For the Administration's doves, led by Secretary of State Colin Powell, the key U.S. objective in the current standoff is disarmament. They believe a new ultimatum on weapons of mass destruction that gives Baghdad no wiggle room and is backed up by an absolutely credible military threat offers the best chance of peacefully disarming Iraq. Last month, Powell even suggested that full compliance with UN terms would in itself constitute regime change because that would signal Saddam's regime had fundamentally altered its ways.

Saddam knows full well that his regime will never survive an American onslaught. The Iraqi dictator's primary concern has always been maintaining his grip on power, and for that reason diplomats throughout the Middle East believe he will likely do everything he can to avoid an invasion. Saddam has spent the past year assiduously courting Washington's Arab allies in the hope of persuading erstwhile enemies against siding with the U.S. Most of those regimes have come out against a new war, but they've also made clear to Baghdad that avoiding one will depend on Saddam complying with UN requirements.

Moreover, while Saddam may have sensed some wiggle room in the past from an ambiguous Clinton Administration and a divided Security Council, the Bush Administration has left little doubt of its willingness to blow Saddam's regime away. And that gives the Iraqi leader considerable incentive to comply with disarmament demands — or at least to signal that he will. Not that there'll be any genuine turnabout on Saddam's part, but he could quite conceivably recognize that he has nothing to gain and everything to lose right now by adopting a belligerent position.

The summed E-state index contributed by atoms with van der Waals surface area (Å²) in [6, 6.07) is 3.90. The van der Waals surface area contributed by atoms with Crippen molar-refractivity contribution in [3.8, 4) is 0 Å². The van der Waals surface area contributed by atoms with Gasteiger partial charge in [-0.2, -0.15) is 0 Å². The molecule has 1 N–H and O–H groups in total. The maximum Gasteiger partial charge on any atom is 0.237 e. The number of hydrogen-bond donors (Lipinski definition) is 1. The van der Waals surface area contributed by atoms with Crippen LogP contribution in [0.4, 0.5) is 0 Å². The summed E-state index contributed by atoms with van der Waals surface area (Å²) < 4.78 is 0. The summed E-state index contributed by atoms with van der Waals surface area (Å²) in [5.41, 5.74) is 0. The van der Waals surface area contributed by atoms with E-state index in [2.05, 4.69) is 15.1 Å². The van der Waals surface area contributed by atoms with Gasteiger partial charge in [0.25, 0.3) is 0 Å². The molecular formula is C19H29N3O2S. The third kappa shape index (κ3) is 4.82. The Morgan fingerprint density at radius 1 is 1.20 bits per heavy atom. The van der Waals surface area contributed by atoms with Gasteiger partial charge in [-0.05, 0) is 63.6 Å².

Saddam's strategic game has always been to see how much he can get away with from the international community, whether it be invading Kuwait or barring weapons inspectors. This time, Bush has warned that Saddam has no wiggle room at all. The Iraqi dictator has, of course, miscalculated in the past, with disastrous effect in the case of Kuwait. But the tone of Baghdad's response in recent weeks suggests Saddam will move to defuse the crisis by signaling compliance and cooperation and deferring any confrontation.

The extent to which he's prepared to allow unfettered inspection and disarmament remains to be seen. It will soon be tested by the return of the inspectors, and Washington will be hoping to point them to sensitive weapons sites from the get-go. If Saddam stonewalls at the palace gates, the next steps are clear — the Security Council reconvenes, but President Bush quickly orders his military to launch Operation Regime Change. Less clear is what happens if the Iraqis comply with the UN resolution and string the inspection process along by avoiding any actions that could be construed as obstruction. Because that won't signal that the regime has changed its ways; it will simply be the same old Saddam Hussein doing what he knows he has to do in order to stay in power.